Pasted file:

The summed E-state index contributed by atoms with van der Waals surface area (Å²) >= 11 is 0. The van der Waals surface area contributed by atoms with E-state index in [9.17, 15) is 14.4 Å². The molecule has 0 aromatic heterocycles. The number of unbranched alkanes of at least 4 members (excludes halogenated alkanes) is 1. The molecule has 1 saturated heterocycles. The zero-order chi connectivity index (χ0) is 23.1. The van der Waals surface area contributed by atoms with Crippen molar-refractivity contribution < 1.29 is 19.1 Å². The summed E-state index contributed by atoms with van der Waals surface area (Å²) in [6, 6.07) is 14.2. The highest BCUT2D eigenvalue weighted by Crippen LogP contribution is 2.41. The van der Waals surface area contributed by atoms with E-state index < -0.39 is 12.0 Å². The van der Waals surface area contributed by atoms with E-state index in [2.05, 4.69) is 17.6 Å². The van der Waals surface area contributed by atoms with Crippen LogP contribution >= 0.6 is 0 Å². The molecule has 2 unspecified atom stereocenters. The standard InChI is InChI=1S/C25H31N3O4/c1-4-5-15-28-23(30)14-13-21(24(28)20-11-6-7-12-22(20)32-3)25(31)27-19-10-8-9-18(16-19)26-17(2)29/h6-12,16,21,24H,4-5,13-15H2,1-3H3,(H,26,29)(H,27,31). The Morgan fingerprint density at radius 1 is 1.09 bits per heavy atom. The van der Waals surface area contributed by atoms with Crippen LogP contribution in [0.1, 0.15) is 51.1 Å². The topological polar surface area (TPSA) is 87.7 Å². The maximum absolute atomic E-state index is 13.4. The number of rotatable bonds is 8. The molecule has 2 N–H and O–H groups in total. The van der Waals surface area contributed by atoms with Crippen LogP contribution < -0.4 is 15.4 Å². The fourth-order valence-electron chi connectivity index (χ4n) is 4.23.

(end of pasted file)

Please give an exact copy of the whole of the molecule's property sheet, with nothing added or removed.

The summed E-state index contributed by atoms with van der Waals surface area (Å²) >= 11 is 0. The van der Waals surface area contributed by atoms with E-state index in [9.17, 15) is 14.4 Å². The molecule has 0 aromatic heterocycles. The number of unbranched alkanes of at least 4 members (excludes halogenated alkanes) is 1. The molecule has 1 saturated heterocycles. The zero-order chi connectivity index (χ0) is 23.1. The van der Waals surface area contributed by atoms with Crippen molar-refractivity contribution < 1.29 is 19.1 Å². The summed E-state index contributed by atoms with van der Waals surface area (Å²) in [6, 6.07) is 14.2. The highest BCUT2D eigenvalue weighted by Crippen LogP contribution is 2.41. The van der Waals surface area contributed by atoms with E-state index < -0.39 is 12.0 Å². The van der Waals surface area contributed by atoms with E-state index in [2.05, 4.69) is 17.6 Å². The van der Waals surface area contributed by atoms with Crippen LogP contribution >= 0.6 is 0 Å². The molecule has 2 unspecified atom stereocenters. The standard InChI is InChI=1S/C25H31N3O4/c1-4-5-15-28-23(30)14-13-21(24(28)20-11-6-7-12-22(20)32-3)25(31)27-19-10-8-9-18(16-19)26-17(2)29/h6-12,16,21,24H,4-5,13-15H2,1-3H3,(H,26,29)(H,27,31). The Morgan fingerprint density at radius 1 is 1.09 bits per heavy atom. The van der Waals surface area contributed by atoms with Crippen LogP contribution in [0.1, 0.15) is 51.1 Å². The topological polar surface area (TPSA) is 87.7 Å². The maximum absolute atomic E-state index is 13.4. The number of rotatable bonds is 8. The molecule has 2 N–H and O–H groups in total. The van der Waals surface area contributed by atoms with Crippen LogP contribution < -0.4 is 15.4 Å². The fourth-order valence-electron chi connectivity index (χ4n) is 4.23.